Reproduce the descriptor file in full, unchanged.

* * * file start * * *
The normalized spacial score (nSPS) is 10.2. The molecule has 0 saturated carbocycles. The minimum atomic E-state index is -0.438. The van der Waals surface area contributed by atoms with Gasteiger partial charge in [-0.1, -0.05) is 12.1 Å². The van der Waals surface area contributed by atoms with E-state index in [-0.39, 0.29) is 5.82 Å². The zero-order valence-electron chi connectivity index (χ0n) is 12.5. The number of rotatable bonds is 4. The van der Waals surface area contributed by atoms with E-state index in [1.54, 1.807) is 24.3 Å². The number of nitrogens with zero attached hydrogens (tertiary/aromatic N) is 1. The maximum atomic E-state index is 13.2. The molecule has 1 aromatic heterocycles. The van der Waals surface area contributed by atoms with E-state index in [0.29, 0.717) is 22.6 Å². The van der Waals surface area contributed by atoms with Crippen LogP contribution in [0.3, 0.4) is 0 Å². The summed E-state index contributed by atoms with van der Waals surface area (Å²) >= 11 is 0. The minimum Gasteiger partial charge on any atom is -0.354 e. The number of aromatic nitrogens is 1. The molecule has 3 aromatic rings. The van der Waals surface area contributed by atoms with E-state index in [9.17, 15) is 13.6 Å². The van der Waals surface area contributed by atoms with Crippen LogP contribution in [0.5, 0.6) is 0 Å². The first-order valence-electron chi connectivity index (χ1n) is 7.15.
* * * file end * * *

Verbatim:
The normalized spacial score (nSPS) is 10.2. The molecule has 0 saturated carbocycles. The minimum atomic E-state index is -0.438. The van der Waals surface area contributed by atoms with Gasteiger partial charge in [-0.1, -0.05) is 12.1 Å². The van der Waals surface area contributed by atoms with E-state index in [-0.39, 0.29) is 5.82 Å². The zero-order valence-electron chi connectivity index (χ0n) is 12.5. The number of rotatable bonds is 4. The van der Waals surface area contributed by atoms with E-state index in [1.54, 1.807) is 24.3 Å². The number of nitrogens with zero attached hydrogens (tertiary/aromatic N) is 1. The maximum atomic E-state index is 13.2. The molecule has 1 aromatic heterocycles. The van der Waals surface area contributed by atoms with E-state index in [0.29, 0.717) is 22.6 Å². The van der Waals surface area contributed by atoms with Crippen LogP contribution in [0.3, 0.4) is 0 Å². The summed E-state index contributed by atoms with van der Waals surface area (Å²) >= 11 is 0. The minimum Gasteiger partial charge on any atom is -0.354 e. The number of aromatic nitrogens is 1. The molecule has 3 aromatic rings. The van der Waals surface area contributed by atoms with E-state index in [9.17, 15) is 13.6 Å². The van der Waals surface area contributed by atoms with Crippen LogP contribution in [0.5, 0.6) is 0 Å². The first-order valence-electron chi connectivity index (χ1n) is 7.15.